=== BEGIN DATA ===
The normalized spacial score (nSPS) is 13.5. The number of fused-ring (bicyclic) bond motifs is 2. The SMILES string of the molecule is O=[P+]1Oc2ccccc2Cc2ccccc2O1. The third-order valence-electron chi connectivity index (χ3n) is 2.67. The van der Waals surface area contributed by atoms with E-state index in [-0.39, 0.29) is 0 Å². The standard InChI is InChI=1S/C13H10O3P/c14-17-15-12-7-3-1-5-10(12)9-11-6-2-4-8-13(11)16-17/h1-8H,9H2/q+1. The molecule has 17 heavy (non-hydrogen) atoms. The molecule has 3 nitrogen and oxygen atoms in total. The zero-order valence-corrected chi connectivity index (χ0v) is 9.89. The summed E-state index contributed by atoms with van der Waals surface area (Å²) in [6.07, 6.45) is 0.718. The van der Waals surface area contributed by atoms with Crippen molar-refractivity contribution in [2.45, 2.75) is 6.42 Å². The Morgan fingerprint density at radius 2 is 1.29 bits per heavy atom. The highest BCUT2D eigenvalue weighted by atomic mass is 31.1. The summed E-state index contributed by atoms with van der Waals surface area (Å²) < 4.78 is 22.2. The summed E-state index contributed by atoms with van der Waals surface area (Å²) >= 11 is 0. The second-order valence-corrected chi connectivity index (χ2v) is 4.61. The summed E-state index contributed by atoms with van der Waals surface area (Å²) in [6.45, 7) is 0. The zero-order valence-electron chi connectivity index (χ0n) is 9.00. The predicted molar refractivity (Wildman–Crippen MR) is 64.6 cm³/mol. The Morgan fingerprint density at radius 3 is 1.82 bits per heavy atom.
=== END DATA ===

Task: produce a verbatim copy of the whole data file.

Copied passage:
The normalized spacial score (nSPS) is 13.5. The number of fused-ring (bicyclic) bond motifs is 2. The SMILES string of the molecule is O=[P+]1Oc2ccccc2Cc2ccccc2O1. The third-order valence-electron chi connectivity index (χ3n) is 2.67. The van der Waals surface area contributed by atoms with E-state index in [-0.39, 0.29) is 0 Å². The standard InChI is InChI=1S/C13H10O3P/c14-17-15-12-7-3-1-5-10(12)9-11-6-2-4-8-13(11)16-17/h1-8H,9H2/q+1. The molecule has 17 heavy (non-hydrogen) atoms. The molecule has 3 nitrogen and oxygen atoms in total. The zero-order valence-corrected chi connectivity index (χ0v) is 9.89. The summed E-state index contributed by atoms with van der Waals surface area (Å²) in [6.07, 6.45) is 0.718. The van der Waals surface area contributed by atoms with Crippen molar-refractivity contribution in [2.45, 2.75) is 6.42 Å². The Morgan fingerprint density at radius 2 is 1.29 bits per heavy atom. The highest BCUT2D eigenvalue weighted by atomic mass is 31.1. The summed E-state index contributed by atoms with van der Waals surface area (Å²) < 4.78 is 22.2. The summed E-state index contributed by atoms with van der Waals surface area (Å²) >= 11 is 0. The second-order valence-corrected chi connectivity index (χ2v) is 4.61. The summed E-state index contributed by atoms with van der Waals surface area (Å²) in [6.45, 7) is 0. The zero-order valence-electron chi connectivity index (χ0n) is 9.00. The predicted molar refractivity (Wildman–Crippen MR) is 64.6 cm³/mol. The Morgan fingerprint density at radius 3 is 1.82 bits per heavy atom.